Aloe vera, a succulent plant, is renowned for its medicinal properties. Added to numerous cosmetic products in the modern world, and used by itself in less-industrialized parts of the world, organic aloe vera contains many elements that may make it a versatile way to hydrate one’s skin.
A Brief History
Believed to have originated in Northern Africa, aloe vera can be traced back to many civilizations worldwide for thousands of years. This is because of the adaptable nature of the plant, making it easy to cultivate. Egypt, Greece, India, China, and Mexico are the most prominent civilizations to have used aloe vera. It has been said that Nefertiti and Cleopatra, two Egyptian queens, used the plant in their cosmetic routines. Even Christopher Columbus and Alexander the Great were said to have used aloe vera to heal the wounds of their soldiers (Surjushe et al. 163). While aloe vera has been traditionally used for countless ailments, the plant has most commonly been used in many cultures as a laxative, a perspiration reducer, an anti-inflammatory, and an antibacterial medicine.
About the Plant
While the aloe vera’s botanical name is Aloe barbadensis miller, the common name of aloe vera derives from a combination of the Arabic word “Alloeh,” which means “shining butter substance,” and the Latin word “vera,” which means “true” (Surjushe et al. 163). It is no surprise, then, that aloe vera may have true shining properties that resemble its translated name.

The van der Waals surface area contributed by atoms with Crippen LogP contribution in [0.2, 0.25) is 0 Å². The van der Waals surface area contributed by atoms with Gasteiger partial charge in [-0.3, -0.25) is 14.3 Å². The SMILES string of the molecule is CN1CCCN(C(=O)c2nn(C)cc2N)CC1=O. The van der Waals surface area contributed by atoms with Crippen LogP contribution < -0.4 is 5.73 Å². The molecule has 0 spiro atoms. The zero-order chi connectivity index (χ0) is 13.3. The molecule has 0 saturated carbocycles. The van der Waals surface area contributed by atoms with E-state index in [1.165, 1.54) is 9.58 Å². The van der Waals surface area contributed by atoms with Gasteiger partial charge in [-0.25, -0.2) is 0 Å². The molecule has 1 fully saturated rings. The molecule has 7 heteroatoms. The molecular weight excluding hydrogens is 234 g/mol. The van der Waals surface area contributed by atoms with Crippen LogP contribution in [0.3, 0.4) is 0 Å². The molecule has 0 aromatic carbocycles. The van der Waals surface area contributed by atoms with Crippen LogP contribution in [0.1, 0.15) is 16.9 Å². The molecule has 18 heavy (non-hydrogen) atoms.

In fact, this plant is composed of triangular, meaty leaves that contain 3 layers of health-packed benefits. The innermost layer gives the plant its name, for it is a clear, gel-like substance that is 99% water. The 1% that remains includes “glucomannans, amino acids, lipids, sterols and vitamins” (Surjushe et al. 163). The second layer is a bitter latex sap that is yellow due to its naturally-occurring anthraquinones. The third, outermost layer, called the rind, contains 15-20 protective, synthesizing cells. In all three layers, there are at least 75 components that may contribute to one’s health.
According to the Indian Journal of Dermatology, these components range from “vitamins, enzymes, minerals, sugars, lignin, saponins, salicylic acids and amino acids” (164). From antioxidant vitamins to enzymes that might reduce topic inflammation to containing 20 out of the 22 human amino acids as well as 7 out of the 8 essential amino acids, it is obvious why this plant is considered by some to be a shining substance of buttery miracles!
In the modern world, the amount of ways in which organic aloe vera is medicinally used is astounding. The potential internal healing mechanisms of the natural aloe vera gel may be able to treat conditions such as irritable bowel syndrome and constipation. Aloe vera has also been clinically tested for possibly inhibiting the production of free radicals (cancer-causing cells), with evidence supporting this possible inhibition (Peng et al. Abstract). The most common medicinal uses, however, are external. Organic Aloe vera quite possibly is able to reduce inflammation, heal burn wounds more quickly, and aid in the reduction of blemishes, blisters, dermatitis, and psoriasis (Grundmann).
At Home Skin Care